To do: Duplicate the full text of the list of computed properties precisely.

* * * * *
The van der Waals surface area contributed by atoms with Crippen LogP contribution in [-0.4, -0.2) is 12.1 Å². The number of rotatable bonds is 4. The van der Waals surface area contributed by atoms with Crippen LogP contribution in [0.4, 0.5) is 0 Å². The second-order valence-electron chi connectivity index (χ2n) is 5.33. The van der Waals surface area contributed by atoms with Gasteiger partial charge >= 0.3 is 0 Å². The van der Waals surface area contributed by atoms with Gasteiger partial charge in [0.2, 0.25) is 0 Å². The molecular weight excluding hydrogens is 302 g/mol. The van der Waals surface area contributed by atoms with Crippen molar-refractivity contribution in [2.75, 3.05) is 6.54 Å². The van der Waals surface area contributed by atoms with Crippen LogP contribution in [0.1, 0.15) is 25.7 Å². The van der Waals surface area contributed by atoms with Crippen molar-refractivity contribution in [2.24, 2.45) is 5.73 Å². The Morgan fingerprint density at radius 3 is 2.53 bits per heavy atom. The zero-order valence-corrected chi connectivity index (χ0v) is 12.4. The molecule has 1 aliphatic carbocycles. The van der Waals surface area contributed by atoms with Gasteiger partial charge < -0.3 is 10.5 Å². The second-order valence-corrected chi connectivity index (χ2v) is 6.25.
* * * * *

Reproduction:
The van der Waals surface area contributed by atoms with Crippen LogP contribution in [-0.4, -0.2) is 12.1 Å². The number of rotatable bonds is 4. The van der Waals surface area contributed by atoms with Crippen LogP contribution in [0.4, 0.5) is 0 Å². The second-order valence-electron chi connectivity index (χ2n) is 5.33. The van der Waals surface area contributed by atoms with Gasteiger partial charge >= 0.3 is 0 Å². The van der Waals surface area contributed by atoms with Gasteiger partial charge in [0.2, 0.25) is 0 Å². The molecular weight excluding hydrogens is 302 g/mol. The van der Waals surface area contributed by atoms with Crippen molar-refractivity contribution in [2.75, 3.05) is 6.54 Å². The van der Waals surface area contributed by atoms with Crippen LogP contribution in [0.1, 0.15) is 25.7 Å². The van der Waals surface area contributed by atoms with Crippen molar-refractivity contribution in [2.24, 2.45) is 5.73 Å². The Morgan fingerprint density at radius 3 is 2.53 bits per heavy atom. The zero-order valence-corrected chi connectivity index (χ0v) is 12.4. The molecule has 1 aliphatic carbocycles. The van der Waals surface area contributed by atoms with Gasteiger partial charge < -0.3 is 10.5 Å². The second-order valence-corrected chi connectivity index (χ2v) is 6.25.